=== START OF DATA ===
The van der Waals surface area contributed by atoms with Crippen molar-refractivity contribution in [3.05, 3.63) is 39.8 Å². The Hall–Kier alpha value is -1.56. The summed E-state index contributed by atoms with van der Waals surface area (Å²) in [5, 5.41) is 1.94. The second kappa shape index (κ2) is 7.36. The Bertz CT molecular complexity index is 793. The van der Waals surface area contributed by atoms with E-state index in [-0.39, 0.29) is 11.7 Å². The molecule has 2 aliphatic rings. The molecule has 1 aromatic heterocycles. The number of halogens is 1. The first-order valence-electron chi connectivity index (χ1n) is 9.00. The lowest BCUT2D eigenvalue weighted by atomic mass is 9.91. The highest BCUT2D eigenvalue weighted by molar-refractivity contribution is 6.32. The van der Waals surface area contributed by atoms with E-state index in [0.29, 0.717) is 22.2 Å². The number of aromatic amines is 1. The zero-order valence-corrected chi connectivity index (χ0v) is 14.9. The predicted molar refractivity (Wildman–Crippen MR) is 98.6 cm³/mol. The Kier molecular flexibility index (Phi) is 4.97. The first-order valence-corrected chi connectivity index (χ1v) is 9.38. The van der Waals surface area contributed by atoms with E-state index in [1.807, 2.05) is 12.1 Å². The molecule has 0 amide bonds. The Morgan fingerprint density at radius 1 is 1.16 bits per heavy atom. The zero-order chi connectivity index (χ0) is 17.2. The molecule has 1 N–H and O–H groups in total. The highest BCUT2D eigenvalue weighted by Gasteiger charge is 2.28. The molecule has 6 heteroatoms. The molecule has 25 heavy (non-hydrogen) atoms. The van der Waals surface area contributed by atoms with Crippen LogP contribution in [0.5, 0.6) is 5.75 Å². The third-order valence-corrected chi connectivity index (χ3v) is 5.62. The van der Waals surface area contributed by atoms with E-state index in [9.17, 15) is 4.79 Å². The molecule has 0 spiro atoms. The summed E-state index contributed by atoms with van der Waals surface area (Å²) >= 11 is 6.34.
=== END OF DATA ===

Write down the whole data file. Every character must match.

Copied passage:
The van der Waals surface area contributed by atoms with Crippen molar-refractivity contribution in [3.05, 3.63) is 39.8 Å². The Hall–Kier alpha value is -1.56. The summed E-state index contributed by atoms with van der Waals surface area (Å²) in [5, 5.41) is 1.94. The second kappa shape index (κ2) is 7.36. The Bertz CT molecular complexity index is 793. The van der Waals surface area contributed by atoms with E-state index in [-0.39, 0.29) is 11.7 Å². The molecule has 2 aliphatic rings. The molecule has 1 aromatic heterocycles. The number of halogens is 1. The first-order valence-electron chi connectivity index (χ1n) is 9.00. The lowest BCUT2D eigenvalue weighted by atomic mass is 9.91. The highest BCUT2D eigenvalue weighted by molar-refractivity contribution is 6.32. The van der Waals surface area contributed by atoms with E-state index in [0.29, 0.717) is 22.2 Å². The number of aromatic amines is 1. The zero-order valence-corrected chi connectivity index (χ0v) is 14.9. The predicted molar refractivity (Wildman–Crippen MR) is 98.6 cm³/mol. The Kier molecular flexibility index (Phi) is 4.97. The first-order valence-corrected chi connectivity index (χ1v) is 9.38. The van der Waals surface area contributed by atoms with E-state index in [1.807, 2.05) is 12.1 Å². The molecule has 0 amide bonds. The Morgan fingerprint density at radius 1 is 1.16 bits per heavy atom. The zero-order chi connectivity index (χ0) is 17.2. The molecule has 1 N–H and O–H groups in total. The highest BCUT2D eigenvalue weighted by Gasteiger charge is 2.28. The molecule has 6 heteroatoms. The molecule has 25 heavy (non-hydrogen) atoms. The van der Waals surface area contributed by atoms with Crippen LogP contribution in [0.5, 0.6) is 5.75 Å². The third-order valence-corrected chi connectivity index (χ3v) is 5.62. The van der Waals surface area contributed by atoms with E-state index in [9.17, 15) is 4.79 Å². The molecule has 0 spiro atoms. The summed E-state index contributed by atoms with van der Waals surface area (Å²) >= 11 is 6.34.